Assembling the Marine Metagenome, One Cell at a Time

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The difficulty associated with the cultivation of most microorganisms and the complexity of natural microbial assemblages, such as marine plankton or human microbiome, hinder genome reconstruction of representative taxa using cultivation or metagenomic approaches. Here we used an alternative, single cell sequencing approach to obtain high-quality genome assemblies of two uncultured, numerically significant marine microorganisms. We employed fluorescence-activated cell sorting and multiple displacement amplification to obtain hundreds of micrograms of genomic DNA from individual, uncultured cells of two marine flavobacteria from the Gulf of Maine that were phylogenetically distant from existing cultured strains. Shotgun sequencing and genome finishing yielded 1.9 ... continued below

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Woyke, Tanja; Xie, Gary; Copeland, Alex; Gonzalez, Jose M.; Han, Cliff; Kiss, Hajnalka et al. June 24, 2010.

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The difficulty associated with the cultivation of most microorganisms and the complexity of natural microbial assemblages, such as marine plankton or human microbiome, hinder genome reconstruction of representative taxa using cultivation or metagenomic approaches. Here we used an alternative, single cell sequencing approach to obtain high-quality genome assemblies of two uncultured, numerically significant marine microorganisms. We employed fluorescence-activated cell sorting and multiple displacement amplification to obtain hundreds of micrograms of genomic DNA from individual, uncultured cells of two marine flavobacteria from the Gulf of Maine that were phylogenetically distant from existing cultured strains. Shotgun sequencing and genome finishing yielded 1.9 Mbp in 17 contigs and 1.5 Mbp in 21 contigs for the two flavobacteria, with estimated genome recoveries of about 91percent and 78percent, respectively. Only 0.24percent of the assembling sequences were contaminants and were removed from further analysis using rigorous quality control. In contrast to all cultured strains of marine flavobacteria, the two single cell genomes were excellent Global Ocean Sampling (GOS) metagenome fragment recruiters, demonstrating their numerical significance in the ocean. The geographic distribution of GOS recruits along the Northwest Atlantic coast coincided with ocean surface currents. Metabolic reconstruction indicated diverse potential energy sources, including biopolymer degradation, proteorhodopsin photometabolism, and hydrogen oxidation. Compared to cultured relatives, the two uncultured flavobacteria have small genome sizes, few non-coding nucleotides, and few paralogous genes, suggesting adaptations to narrow ecological niches. These features may have contributed to the abundance of the two taxa in specific regions of the ocean, and may have hindered their cultivation. We demonstrate the power of single cell DNA sequencing to generate reference genomes of uncultured taxa from a complex microbial community of marine bacterioplankton. A combination of single cell genomics and metagenomics enabled us to analyze the genome content, metabolic adaptations, and biogeography of these taxa.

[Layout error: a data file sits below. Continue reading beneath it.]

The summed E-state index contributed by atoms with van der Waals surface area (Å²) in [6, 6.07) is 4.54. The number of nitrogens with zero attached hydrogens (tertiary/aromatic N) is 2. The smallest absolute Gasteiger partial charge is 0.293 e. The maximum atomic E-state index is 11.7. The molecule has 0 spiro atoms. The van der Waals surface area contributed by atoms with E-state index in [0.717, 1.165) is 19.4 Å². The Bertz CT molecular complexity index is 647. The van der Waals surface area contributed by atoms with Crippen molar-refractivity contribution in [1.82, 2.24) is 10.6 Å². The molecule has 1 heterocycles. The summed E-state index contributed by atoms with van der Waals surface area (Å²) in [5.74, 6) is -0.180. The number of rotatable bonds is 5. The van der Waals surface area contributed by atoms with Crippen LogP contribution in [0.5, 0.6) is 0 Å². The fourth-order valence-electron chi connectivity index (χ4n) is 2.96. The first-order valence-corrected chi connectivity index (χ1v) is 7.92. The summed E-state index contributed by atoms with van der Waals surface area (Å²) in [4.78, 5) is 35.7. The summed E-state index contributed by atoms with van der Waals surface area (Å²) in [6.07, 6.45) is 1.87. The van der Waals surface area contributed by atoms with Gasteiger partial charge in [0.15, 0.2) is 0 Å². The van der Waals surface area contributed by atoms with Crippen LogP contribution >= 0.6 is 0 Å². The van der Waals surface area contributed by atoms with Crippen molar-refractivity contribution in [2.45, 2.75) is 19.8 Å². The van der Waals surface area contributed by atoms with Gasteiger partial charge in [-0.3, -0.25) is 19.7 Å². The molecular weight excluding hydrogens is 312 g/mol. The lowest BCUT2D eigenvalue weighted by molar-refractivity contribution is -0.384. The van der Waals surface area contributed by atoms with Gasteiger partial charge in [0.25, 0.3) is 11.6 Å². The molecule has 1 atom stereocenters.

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  • Journal Name: PLoS One

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  • Report No.: LBNL-3661E
  • Grant Number: DE-AC02-05CH11231
  • Office of Scientific & Technical Information Report Number: 985325
  • Archival Resource Key: ark:/67531/metadc1015756

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  • June 24, 2010

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  • Oct. 14, 2017, 8:36 a.m.

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  • Oct. 17, 2017, 6 p.m.

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Woyke, Tanja; Xie, Gary; Copeland, Alex; Gonzalez, Jose M.; Han, Cliff; Kiss, Hajnalka et al. Assembling the Marine Metagenome, One Cell at a Time, article, June 24, 2010; Berkeley, California. (digital.library.unt.edu/ark:/67531/metadc1015756/: accessed June 19, 2018), University of North Texas Libraries, Digital Library, digital.library.unt.edu; crediting UNT Libraries Government Documents Department.